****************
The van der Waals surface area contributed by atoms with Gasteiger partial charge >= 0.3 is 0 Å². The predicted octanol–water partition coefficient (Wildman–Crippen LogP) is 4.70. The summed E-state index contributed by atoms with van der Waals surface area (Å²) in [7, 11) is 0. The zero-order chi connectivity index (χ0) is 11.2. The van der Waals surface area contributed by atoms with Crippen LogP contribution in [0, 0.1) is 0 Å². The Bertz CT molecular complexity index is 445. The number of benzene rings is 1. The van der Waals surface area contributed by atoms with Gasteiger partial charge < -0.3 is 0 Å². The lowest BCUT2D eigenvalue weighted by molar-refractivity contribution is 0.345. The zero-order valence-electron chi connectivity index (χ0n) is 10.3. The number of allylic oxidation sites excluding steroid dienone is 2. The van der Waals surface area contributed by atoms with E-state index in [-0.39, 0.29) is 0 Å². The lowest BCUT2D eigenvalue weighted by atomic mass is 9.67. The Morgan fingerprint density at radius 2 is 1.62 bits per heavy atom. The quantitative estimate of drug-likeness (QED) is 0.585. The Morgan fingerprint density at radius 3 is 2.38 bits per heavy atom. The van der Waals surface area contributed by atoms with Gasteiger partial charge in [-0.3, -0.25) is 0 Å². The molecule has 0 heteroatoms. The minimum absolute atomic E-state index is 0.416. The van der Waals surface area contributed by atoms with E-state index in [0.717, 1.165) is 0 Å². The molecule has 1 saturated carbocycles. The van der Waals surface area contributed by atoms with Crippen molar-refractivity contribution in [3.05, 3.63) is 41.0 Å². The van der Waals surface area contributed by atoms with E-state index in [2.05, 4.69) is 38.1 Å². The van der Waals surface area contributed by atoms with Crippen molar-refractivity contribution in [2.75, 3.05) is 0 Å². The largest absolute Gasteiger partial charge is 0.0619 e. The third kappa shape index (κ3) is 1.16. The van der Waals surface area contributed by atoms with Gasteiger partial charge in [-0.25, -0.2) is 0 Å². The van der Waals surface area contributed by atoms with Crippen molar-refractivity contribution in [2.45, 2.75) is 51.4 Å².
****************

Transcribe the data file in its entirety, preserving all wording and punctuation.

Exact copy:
The van der Waals surface area contributed by atoms with Gasteiger partial charge >= 0.3 is 0 Å². The predicted octanol–water partition coefficient (Wildman–Crippen LogP) is 4.70. The summed E-state index contributed by atoms with van der Waals surface area (Å²) in [7, 11) is 0. The zero-order chi connectivity index (χ0) is 11.2. The van der Waals surface area contributed by atoms with Crippen LogP contribution in [0, 0.1) is 0 Å². The Bertz CT molecular complexity index is 445. The number of benzene rings is 1. The van der Waals surface area contributed by atoms with Gasteiger partial charge < -0.3 is 0 Å². The lowest BCUT2D eigenvalue weighted by molar-refractivity contribution is 0.345. The zero-order valence-electron chi connectivity index (χ0n) is 10.3. The number of allylic oxidation sites excluding steroid dienone is 2. The van der Waals surface area contributed by atoms with E-state index in [-0.39, 0.29) is 0 Å². The lowest BCUT2D eigenvalue weighted by atomic mass is 9.67. The Morgan fingerprint density at radius 2 is 1.62 bits per heavy atom. The quantitative estimate of drug-likeness (QED) is 0.585. The Morgan fingerprint density at radius 3 is 2.38 bits per heavy atom. The van der Waals surface area contributed by atoms with Gasteiger partial charge in [-0.3, -0.25) is 0 Å². The molecule has 0 heteroatoms. The minimum absolute atomic E-state index is 0.416. The van der Waals surface area contributed by atoms with E-state index in [0.717, 1.165) is 0 Å². The molecule has 1 saturated carbocycles. The van der Waals surface area contributed by atoms with Crippen molar-refractivity contribution in [3.05, 3.63) is 41.0 Å². The van der Waals surface area contributed by atoms with E-state index in [2.05, 4.69) is 38.1 Å². The van der Waals surface area contributed by atoms with Crippen molar-refractivity contribution in [2.75, 3.05) is 0 Å². The largest absolute Gasteiger partial charge is 0.0619 e. The third kappa shape index (κ3) is 1.16. The van der Waals surface area contributed by atoms with Gasteiger partial charge in [-0.25, -0.2) is 0 Å². The van der Waals surface area contributed by atoms with Crippen molar-refractivity contribution in [2.45, 2.75) is 51.4 Å².